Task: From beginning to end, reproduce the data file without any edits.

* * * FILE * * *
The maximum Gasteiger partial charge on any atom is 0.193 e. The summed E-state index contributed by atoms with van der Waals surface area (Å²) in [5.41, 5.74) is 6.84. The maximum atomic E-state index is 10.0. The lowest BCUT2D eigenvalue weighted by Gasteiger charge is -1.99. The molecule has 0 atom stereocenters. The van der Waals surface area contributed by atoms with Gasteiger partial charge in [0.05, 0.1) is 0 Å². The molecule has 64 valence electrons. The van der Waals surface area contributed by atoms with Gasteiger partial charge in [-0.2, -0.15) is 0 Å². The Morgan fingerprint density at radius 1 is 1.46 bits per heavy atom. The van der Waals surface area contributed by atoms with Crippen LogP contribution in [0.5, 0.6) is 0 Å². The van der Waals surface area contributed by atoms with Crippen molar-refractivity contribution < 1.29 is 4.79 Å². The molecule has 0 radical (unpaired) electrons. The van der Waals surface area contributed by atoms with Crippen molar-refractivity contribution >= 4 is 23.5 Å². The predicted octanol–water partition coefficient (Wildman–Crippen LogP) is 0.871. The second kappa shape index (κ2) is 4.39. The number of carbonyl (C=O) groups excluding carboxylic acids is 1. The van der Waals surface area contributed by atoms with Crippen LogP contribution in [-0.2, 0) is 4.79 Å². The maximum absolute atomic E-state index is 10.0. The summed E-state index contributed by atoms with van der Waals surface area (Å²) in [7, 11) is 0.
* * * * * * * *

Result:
The maximum Gasteiger partial charge on any atom is 0.193 e. The summed E-state index contributed by atoms with van der Waals surface area (Å²) in [5.41, 5.74) is 6.84. The maximum atomic E-state index is 10.0. The lowest BCUT2D eigenvalue weighted by Gasteiger charge is -1.99. The molecule has 0 atom stereocenters. The van der Waals surface area contributed by atoms with Gasteiger partial charge in [0.05, 0.1) is 0 Å². The molecule has 64 valence electrons. The van der Waals surface area contributed by atoms with Gasteiger partial charge in [-0.2, -0.15) is 0 Å². The Morgan fingerprint density at radius 1 is 1.46 bits per heavy atom. The van der Waals surface area contributed by atoms with Crippen LogP contribution in [0.5, 0.6) is 0 Å². The van der Waals surface area contributed by atoms with Crippen molar-refractivity contribution < 1.29 is 4.79 Å². The molecule has 0 radical (unpaired) electrons. The van der Waals surface area contributed by atoms with Crippen molar-refractivity contribution >= 4 is 23.5 Å². The predicted octanol–water partition coefficient (Wildman–Crippen LogP) is 0.871. The second kappa shape index (κ2) is 4.39. The number of carbonyl (C=O) groups excluding carboxylic acids is 1. The van der Waals surface area contributed by atoms with Crippen LogP contribution in [-0.2, 0) is 4.79 Å². The maximum absolute atomic E-state index is 10.0. The summed E-state index contributed by atoms with van der Waals surface area (Å²) in [7, 11) is 0.